You see where I am going? Ould Ahmednah and his siblings, are part of the country’s privileged elite. They were not driven into violent Jihadism by poverty. If anything, they were seduced by this ideology because Mauritania’s crumbling educational system fed them a belief that Islam is the core of their societies and that they are citizens of the Islamic Republic of Mauritania.

Yet, they cannot reconcile that ideal with the realities of a society crumbling before their eyes. The next simplistic leap of faith for them is that if society is straying, then it must be that it needs to return to its core values as those have been abandoned somewhere between the glorious mythical past of the Islamic Ummah they were taught, and modern day Mauritania.

As a Mauritanian by birth, I am haunted by my society’s inability to reconcile itself with its own past and identity. I feel that as long as Mauritania’s national narrative emphasizes Islam-a vague Islam at that- as the center of our national identity, we will be creating more Ould Ahmednahs. All it would take for someone (as the Muslim Brotherhood is doing right now) is to claim the mantle of Islam to disguise any ideological message to recruit a generation adrift and in search for bearings.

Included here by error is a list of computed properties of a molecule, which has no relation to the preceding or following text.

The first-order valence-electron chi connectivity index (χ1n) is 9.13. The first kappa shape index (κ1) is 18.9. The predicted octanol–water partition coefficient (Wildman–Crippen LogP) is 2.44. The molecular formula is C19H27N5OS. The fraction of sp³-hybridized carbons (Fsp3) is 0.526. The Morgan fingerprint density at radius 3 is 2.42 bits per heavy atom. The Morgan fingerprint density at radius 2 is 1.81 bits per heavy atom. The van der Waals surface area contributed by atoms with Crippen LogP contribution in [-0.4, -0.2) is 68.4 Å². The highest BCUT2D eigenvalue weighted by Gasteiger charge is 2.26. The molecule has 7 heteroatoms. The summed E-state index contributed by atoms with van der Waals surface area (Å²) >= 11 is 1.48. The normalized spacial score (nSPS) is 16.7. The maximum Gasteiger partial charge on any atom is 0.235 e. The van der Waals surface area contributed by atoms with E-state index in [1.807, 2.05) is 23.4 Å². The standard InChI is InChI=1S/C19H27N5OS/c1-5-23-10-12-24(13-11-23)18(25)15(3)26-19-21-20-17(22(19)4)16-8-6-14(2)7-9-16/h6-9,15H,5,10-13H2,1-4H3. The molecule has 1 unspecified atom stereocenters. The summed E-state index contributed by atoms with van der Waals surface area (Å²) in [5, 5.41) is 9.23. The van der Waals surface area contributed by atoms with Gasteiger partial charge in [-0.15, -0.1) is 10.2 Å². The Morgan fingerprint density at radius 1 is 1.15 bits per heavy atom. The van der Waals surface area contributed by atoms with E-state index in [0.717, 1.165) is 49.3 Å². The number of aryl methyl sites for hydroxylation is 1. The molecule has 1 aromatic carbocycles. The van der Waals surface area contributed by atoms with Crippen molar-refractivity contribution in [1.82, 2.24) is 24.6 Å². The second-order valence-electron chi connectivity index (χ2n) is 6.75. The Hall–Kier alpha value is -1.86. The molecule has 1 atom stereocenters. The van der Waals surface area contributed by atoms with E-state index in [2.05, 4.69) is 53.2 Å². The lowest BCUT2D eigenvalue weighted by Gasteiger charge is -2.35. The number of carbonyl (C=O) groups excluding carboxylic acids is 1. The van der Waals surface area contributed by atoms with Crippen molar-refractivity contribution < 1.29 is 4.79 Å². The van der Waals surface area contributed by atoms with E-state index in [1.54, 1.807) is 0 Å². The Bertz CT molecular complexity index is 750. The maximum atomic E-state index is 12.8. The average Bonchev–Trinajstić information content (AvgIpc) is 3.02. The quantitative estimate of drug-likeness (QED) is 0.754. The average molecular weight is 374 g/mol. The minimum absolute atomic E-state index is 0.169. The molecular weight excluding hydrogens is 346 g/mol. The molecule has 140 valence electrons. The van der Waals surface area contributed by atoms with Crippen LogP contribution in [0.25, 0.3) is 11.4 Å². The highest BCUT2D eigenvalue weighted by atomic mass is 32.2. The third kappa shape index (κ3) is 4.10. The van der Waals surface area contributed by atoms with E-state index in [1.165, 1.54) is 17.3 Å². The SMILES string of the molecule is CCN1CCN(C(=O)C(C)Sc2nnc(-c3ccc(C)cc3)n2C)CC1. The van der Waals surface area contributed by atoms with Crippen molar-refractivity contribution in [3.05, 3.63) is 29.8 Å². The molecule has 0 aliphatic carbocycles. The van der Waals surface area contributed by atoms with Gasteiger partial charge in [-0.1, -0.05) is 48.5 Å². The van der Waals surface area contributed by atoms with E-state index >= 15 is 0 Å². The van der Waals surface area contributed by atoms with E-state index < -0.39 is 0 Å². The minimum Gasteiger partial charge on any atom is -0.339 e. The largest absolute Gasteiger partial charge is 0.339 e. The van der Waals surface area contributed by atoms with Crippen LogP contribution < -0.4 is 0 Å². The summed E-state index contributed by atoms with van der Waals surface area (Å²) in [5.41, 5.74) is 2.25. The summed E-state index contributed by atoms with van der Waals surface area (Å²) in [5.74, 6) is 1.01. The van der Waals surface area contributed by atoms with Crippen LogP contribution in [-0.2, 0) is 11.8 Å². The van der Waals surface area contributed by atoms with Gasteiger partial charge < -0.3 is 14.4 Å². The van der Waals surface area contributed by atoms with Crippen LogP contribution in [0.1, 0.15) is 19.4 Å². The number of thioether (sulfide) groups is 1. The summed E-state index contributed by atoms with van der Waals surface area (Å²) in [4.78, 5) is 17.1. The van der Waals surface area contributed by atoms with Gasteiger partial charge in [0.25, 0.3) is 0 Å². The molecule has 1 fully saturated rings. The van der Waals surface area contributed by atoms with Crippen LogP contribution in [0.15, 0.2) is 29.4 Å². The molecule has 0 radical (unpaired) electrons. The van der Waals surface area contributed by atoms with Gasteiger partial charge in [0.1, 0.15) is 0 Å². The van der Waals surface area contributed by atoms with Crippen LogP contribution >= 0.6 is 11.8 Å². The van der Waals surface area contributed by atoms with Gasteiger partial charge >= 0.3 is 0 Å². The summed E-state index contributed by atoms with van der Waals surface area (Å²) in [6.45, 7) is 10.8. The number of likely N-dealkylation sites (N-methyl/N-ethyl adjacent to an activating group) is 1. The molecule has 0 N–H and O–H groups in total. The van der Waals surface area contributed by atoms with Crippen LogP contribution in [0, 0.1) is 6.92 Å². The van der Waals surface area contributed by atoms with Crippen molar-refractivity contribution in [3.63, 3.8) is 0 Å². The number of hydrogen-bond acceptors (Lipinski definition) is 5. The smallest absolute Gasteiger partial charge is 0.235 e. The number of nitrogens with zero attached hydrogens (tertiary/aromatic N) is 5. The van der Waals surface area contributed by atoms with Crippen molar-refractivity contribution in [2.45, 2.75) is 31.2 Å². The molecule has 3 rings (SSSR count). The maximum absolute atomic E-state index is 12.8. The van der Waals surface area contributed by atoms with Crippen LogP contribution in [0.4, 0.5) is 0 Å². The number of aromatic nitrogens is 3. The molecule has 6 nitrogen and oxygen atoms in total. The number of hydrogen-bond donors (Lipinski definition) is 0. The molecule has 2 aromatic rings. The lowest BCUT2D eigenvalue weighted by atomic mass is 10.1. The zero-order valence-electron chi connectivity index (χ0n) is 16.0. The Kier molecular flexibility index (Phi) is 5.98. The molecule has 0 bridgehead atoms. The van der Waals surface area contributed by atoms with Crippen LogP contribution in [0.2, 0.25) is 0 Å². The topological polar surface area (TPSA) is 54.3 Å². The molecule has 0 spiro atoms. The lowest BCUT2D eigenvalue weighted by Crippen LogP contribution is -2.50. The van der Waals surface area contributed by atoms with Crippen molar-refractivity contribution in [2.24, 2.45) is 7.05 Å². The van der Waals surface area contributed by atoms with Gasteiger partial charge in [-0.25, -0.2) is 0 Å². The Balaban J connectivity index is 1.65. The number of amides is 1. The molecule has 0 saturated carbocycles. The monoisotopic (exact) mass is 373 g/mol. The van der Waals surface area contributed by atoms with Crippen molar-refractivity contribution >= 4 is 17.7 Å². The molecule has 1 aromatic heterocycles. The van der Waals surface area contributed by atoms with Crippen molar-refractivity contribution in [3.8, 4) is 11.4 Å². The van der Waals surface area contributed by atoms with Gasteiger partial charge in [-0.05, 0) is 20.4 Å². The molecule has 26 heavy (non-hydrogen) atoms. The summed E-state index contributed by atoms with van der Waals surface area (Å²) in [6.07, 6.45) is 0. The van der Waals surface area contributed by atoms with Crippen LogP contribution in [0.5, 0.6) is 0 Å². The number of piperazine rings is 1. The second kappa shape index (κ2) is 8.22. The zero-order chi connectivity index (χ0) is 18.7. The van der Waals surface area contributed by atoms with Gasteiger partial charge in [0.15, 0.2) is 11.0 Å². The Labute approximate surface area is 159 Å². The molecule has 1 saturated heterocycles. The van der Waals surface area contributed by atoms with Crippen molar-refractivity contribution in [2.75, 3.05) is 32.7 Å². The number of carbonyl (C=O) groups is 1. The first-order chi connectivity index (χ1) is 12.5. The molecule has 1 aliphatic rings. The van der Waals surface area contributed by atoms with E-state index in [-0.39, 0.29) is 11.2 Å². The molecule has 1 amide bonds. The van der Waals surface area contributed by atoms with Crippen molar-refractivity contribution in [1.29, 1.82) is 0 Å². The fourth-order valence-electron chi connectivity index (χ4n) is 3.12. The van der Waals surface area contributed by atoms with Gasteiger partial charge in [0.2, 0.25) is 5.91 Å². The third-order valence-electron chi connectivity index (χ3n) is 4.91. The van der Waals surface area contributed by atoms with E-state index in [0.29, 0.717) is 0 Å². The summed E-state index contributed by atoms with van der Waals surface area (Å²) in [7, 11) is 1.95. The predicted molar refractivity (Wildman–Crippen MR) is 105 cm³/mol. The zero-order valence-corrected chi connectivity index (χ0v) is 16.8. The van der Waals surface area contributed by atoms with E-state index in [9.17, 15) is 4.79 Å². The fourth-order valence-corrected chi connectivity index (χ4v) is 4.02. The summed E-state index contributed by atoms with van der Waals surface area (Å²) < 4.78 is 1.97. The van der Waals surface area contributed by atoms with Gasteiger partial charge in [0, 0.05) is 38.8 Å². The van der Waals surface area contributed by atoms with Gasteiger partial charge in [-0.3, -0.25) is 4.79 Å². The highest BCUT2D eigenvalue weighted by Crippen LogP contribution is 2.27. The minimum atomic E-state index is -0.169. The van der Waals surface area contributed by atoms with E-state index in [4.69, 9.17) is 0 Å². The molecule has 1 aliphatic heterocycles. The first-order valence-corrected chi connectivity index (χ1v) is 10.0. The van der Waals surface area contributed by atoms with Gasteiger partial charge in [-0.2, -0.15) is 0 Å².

This is not at all a dismissal of Mauritania’s failed governance and in that respect, I am NOT optimistic. The responsibility rests squarely on the shoulders of Mauritania’s elites who spend their time squabbling over political power without ever feeling the need to redefine their society and face its demons, ancient, and modern.